I was super excited when The West Wing became available to stream on Netflix. As any good Democrat would, I love the show. I would vote for Bartlett any day. Wouldn’t you? I watched the show when it originally aired, but I was too young to understand most of what was going on and almost too young to watch it at all, what with all those people getting shot, kidnapped, and assassinated. I’m enjoying watching it now that I’ve experienced what American politics is really like.
One thing I’ve noticed come up in the show is school prayer. C.J. is approached by an evangelical spokesperson who asks her to bring it to the attention of the president. A possible appointee to the Depart of Education is scrapped because she followed the law in not allowing lead prayers in the school. It seems like a legitimately hot topic at the time.
I was actually in high school at the time this show was airing. I was in the exact position that the show’s Republican characters wanted to Constitutionally protect. My high school followed the law, there were no school-led prayers to my knowledge. Teachers didn’t lead prayer in classes or assemblies and coaches didn’t lead prayer in games (I think, maybe it happened in games I didn’t attend but I never saw it). And as a pretty seriously religious student I never saw a problem with it.
There were several Bible studies that would meet before classes started for the day that were run by students. There was no difficulty getting permission for these groups.
Students organized the annual “See You at the Pole” day. No one ever hassled the students. Teachers would even join us for a few minutes as they came in, though they usually stayed silent.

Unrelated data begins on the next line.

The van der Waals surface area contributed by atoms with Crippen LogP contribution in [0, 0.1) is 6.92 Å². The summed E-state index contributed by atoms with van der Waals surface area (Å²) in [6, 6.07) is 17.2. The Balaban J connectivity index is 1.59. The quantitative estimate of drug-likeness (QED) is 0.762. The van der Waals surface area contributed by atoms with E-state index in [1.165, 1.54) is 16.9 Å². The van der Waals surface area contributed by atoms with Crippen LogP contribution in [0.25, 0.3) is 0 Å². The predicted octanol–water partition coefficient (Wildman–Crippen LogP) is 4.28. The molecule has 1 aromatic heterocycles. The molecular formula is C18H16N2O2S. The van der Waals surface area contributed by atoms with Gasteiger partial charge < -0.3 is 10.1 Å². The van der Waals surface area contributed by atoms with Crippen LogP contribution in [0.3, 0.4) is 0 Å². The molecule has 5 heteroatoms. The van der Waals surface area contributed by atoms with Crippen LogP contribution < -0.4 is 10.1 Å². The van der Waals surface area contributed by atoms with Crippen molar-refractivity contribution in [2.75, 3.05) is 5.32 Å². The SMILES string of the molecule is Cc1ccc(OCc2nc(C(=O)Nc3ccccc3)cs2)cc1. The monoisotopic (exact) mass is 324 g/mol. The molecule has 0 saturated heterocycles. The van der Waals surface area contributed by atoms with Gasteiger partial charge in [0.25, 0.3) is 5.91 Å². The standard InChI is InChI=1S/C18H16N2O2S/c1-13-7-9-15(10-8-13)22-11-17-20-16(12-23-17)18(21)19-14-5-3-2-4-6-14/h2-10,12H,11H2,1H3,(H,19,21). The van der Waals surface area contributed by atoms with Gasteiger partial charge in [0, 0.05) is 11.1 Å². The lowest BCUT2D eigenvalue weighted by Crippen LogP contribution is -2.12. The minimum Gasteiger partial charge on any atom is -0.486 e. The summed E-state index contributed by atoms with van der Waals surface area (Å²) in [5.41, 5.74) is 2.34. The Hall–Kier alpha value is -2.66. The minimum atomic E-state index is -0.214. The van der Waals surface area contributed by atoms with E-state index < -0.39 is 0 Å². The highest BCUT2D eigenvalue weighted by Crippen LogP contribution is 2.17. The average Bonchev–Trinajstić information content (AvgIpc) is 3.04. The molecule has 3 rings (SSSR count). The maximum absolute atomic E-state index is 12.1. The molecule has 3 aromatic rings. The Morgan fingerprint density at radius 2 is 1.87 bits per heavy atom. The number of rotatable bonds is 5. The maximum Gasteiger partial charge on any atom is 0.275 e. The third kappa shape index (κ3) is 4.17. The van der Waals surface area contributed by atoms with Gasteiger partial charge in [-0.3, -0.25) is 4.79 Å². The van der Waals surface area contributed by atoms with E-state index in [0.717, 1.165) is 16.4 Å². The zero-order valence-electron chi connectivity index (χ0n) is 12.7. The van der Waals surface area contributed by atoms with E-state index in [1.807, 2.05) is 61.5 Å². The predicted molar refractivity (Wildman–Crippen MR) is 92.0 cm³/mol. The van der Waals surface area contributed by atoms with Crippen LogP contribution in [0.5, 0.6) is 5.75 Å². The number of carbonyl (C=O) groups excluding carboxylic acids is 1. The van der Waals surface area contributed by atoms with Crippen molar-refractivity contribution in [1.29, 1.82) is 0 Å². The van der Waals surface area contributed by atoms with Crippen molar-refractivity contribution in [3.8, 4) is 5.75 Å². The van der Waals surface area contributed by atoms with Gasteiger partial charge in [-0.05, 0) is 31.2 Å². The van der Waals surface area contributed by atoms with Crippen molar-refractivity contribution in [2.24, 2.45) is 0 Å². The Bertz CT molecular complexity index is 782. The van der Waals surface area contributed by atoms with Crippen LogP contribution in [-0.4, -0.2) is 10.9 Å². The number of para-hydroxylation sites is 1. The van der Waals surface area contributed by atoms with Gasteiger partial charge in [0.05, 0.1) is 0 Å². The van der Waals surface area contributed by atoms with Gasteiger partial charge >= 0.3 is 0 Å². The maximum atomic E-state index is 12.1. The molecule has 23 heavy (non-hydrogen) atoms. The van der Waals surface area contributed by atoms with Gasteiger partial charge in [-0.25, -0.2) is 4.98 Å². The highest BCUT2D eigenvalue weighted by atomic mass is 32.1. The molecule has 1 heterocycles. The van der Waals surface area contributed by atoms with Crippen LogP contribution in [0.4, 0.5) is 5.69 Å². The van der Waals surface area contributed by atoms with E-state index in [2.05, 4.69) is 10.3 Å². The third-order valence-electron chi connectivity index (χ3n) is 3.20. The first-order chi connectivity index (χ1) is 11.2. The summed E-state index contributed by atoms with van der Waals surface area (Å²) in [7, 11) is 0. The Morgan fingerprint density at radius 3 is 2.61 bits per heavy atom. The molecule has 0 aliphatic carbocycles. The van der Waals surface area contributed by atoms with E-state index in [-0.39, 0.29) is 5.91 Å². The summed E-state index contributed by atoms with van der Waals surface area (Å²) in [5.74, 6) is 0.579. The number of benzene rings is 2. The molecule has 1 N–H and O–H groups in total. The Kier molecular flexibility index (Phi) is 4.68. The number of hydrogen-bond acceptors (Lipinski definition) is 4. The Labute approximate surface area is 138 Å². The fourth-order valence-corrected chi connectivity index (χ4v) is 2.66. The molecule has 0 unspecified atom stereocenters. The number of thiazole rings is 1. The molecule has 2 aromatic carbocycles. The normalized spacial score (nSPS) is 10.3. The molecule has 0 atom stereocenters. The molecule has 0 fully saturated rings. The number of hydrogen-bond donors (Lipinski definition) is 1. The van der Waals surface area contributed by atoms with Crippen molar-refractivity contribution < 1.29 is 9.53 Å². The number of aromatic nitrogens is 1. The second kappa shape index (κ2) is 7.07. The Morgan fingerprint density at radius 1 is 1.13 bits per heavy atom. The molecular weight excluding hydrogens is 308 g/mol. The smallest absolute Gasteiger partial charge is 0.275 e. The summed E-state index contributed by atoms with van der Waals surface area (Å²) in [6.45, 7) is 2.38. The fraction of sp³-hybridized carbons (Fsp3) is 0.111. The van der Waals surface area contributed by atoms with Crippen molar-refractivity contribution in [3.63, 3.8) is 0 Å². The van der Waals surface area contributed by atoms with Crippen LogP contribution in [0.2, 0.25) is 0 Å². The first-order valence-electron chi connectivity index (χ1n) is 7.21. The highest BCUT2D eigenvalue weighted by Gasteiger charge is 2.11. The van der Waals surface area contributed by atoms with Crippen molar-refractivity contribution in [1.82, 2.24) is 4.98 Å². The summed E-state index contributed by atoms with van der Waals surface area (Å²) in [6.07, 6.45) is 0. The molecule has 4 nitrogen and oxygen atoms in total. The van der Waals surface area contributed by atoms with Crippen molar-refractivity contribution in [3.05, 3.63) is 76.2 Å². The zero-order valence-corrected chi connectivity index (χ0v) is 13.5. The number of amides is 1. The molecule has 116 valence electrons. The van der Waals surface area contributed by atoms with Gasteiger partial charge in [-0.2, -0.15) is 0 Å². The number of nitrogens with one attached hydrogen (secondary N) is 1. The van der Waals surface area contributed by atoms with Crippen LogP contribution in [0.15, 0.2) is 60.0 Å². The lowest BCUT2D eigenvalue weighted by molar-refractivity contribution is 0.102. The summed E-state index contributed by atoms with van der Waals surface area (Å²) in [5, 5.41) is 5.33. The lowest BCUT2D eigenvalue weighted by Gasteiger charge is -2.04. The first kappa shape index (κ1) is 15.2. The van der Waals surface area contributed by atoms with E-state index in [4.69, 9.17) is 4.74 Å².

A moment of silence was offered before the Pledge of Allegiance each day. For my entire school career I assumed this moment was in respect for those who had died for the flag we were pledging and only as an adult did I realize it had probably been substituted for a prayer. There was no pressure at all to pray during this moment.
I carried my Bible around my high school, no one ever told me to put it away. No one ever told me I couldn’t pray. When bad things happened in the world outside our safe four walls, when we heard about the Columbine shootings or the increasingly terrifying attacks on 9/11, no administrator walked around forcing groups of students huddled in hallways or around lunch tables, praying together, to disperse.
School prayer does exist, it is expressly protected by the Constitution, and in most schools student’s right to freely practice their faith is not abridged. Any student or faculty member (that is not acting at that time as a member of the faculty but as their “civilian” selves) may pray whenever they want. The only thing that isn’t allowed is the school taking an official or implied stance on religion or worse, forcing students to participate in a religious practice.
I already mentioned that I was fairly religious when I was in high school. I was also affiliated with the largest religious population in my school, vague-Christianity. I was part of the religious majority, and if school-led prayer had occurred, the kinds of prayers offered wouldn’t have been offensive to my beliefs. But I was really glad, even then, that there was no such thing. Teachers leading prayers would have been very awkward and I would have been afraid that if I had a disagreement, religiously, with a teacher that my grades might suffer. I came from a very small school, so I knew which kids in my class had families that were Catholic or Protestant or didn’t go to church at all and I would have spent the time in”prayer” worrying about the kids who didn’t fit the mold that the prayer addressed.
So when the West Wing characters bemoan the loss of school prayer, I groan. When people today blame tragedies like the Newtown shootings on the government for, “taking God out of the schools,” I get infuriated. People who are still pushing for the kind of school prayer that bullies students of minority faiths into violating their consciences or suffering humiliation of sticking out are themselves nothing but bullies. And bullies don’t have any place in our schools.